As the process for designing VR continues to evolve, a few aspects have proven to be consistent. Here are a few essential features of great VR design as well as some less important areas to remember.
Comprehensive experience project planning
Comprehensive experience project planning is a must-have in VR design. The VR planning stage is the most vital part of the process. This is the space for brainstorming and ideation. It is here that you begin to answer the big questions about the experience like: What does the environment look like? What are the ambient sounds? What does it sound like when the user moves? What haptic feedback is there? What are the scenarios? What do we want the user to do in the scenario? What are the client expectations for objectives? Spend time planning the experience and documenting that plan so that as you continue to iterate during development, you have a map to reference.
VR design essentials
Clear learning objectives
Creating clearly defined learning objectives is a must-have in VR design. As you work with the client on planning the VR experience, take the time to draft and design clear learning objectives. Get extremely specific about what you want the user to get out of the experience and what you want them to be able to do after the experience.
It’s easy to become enamoured with what you can do in VR, but it’s more important to keep focused on what you want to accomplish. Focus on the way that VR can add the most value and do well. Ask questions like: How are you going to use the virtual space? What physical activities are you going to try and mimic and how will you do that? Where will you put everything to simulate the environment but also make it user-friendly? For more details on creating clear learning objectives, see the Designing and Developing VR Experiences blog.
Continue to reference these clear learning objectives during the development process. Use them as a compass as you move through multiple design and development iterations. Sometimes as you progress through versions of the experience and get feedback from the client, the direction of the experience gets derailed. Reference the learning objectives at every iteration to stay on track with what you are trying to accomplish.
Design for 3D space
Considering 3D space is a must-have in VR design. As a learning designer getting into VR, you will be working in a fully simulated 3D space. With 3D learning experiences, there is so much more area to consider. VR allows us to move to the right, left, walk across the room, and even turn around. It offers a much larger landscape with which to create engagement and interaction. If you put someone in a 3D environment but just give them text panels to interact with, you might as well have handed them a slideshow to read. With VR, you get to break through the idea that you cannot move and plan and build for them to interact through movement.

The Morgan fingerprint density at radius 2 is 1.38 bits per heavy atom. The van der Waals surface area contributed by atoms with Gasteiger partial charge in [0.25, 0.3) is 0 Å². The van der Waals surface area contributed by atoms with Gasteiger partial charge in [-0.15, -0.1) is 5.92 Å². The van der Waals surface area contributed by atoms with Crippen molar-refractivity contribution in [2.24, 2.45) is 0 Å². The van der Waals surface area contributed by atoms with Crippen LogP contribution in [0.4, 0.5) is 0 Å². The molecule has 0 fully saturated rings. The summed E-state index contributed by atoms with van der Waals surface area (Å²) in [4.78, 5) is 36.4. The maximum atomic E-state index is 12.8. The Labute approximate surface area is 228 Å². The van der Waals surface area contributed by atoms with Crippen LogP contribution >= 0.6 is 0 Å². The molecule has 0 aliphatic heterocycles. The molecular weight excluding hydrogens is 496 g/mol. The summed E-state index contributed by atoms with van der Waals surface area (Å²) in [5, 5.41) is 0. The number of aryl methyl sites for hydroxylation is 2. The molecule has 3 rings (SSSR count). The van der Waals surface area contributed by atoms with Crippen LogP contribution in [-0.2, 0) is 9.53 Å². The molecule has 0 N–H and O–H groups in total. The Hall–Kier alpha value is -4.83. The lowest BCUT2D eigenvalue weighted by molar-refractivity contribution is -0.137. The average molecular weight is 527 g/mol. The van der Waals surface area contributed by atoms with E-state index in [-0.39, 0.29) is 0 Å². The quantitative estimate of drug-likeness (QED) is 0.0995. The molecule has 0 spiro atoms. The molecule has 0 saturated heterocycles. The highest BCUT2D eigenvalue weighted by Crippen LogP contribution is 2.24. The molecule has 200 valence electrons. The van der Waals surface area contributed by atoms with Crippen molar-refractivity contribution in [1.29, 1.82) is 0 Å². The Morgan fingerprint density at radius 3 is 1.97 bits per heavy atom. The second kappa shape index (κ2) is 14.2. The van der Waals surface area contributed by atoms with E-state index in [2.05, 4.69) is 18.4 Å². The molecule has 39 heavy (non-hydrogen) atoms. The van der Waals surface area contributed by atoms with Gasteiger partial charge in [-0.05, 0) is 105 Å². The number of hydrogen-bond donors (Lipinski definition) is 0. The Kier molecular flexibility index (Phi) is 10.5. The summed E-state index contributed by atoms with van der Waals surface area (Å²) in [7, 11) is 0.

VR enhances muscle memory and triggers a different part of your brain that helps you move what you learn into long-term memory. Creating interactions that require movement deepen the learning experience and enhance the effects of VR.
Let’s consider an example of a VR experience that takes place in a hospital operating room. The room is filled with other people, equipment, medications, and tools. If you build the experience to interact with them, but you are standing in the same spot during all interactions, that experience falls flat. In a real-life operating room, movement is required for interaction to be effective. To increase impact, use the VR environment to develop an experience that mimics real events including movement, and leverages other design elements, like animation, to show things that are more difficult to physically do in a simulation.
VR design nice to haves
Sometimes VR designers get overly concerned about areas of design that are less important.
Every action mapped to the experience
Having every activity or action directly mapped to the scenario is less important in VR design. It’s easy for clients and designers to get caught up in the minutia of a task association to make it feel as real as possible. In doing this, we can easily get side-tracked and focus on elements of the experience that prove less valuable to the overall objectives.
Focus on the key actions that people need to take to meet the learning objectives. Spend less time on fine motor interactions and on actions that are assumed skills. For example, in the hospital room experience, incorporate the action of choosing the medication and administering to the patient, with less focus on the actions that are inherent to the profession, like pulling back on the needle plunger to make the medication draw. The ability to administer an injection properly is an assumed skill for a nurse. Spending time on that, rather than on the learning objectives of assessing the patient and bedside manner, may frustrate and distract the learner.
Another example is a VR experience about constructing and framing out an interior wall. It is assumed that knowing how to work a power drill is inherent to being a contractor. Unless the learning objectives are to learn how to work a power drill, there is no need to teach it. Rather, design the experience so that when the user picks up the drill, it becomes an extension of the hand. The hand disappears and the drill stays. When the user brings the drill towards the item, it automatically begins to drill, doing the job it needs to do. Sound and haptics tell the user it worked properly.
Learn about additional must-haves and less important areas of VR design in the continuation of this blog.
Looking for more information on VR design for learning?
Download our Best Practices for Trainee Success Guide for tips and tricks on designing effective learning in VR.
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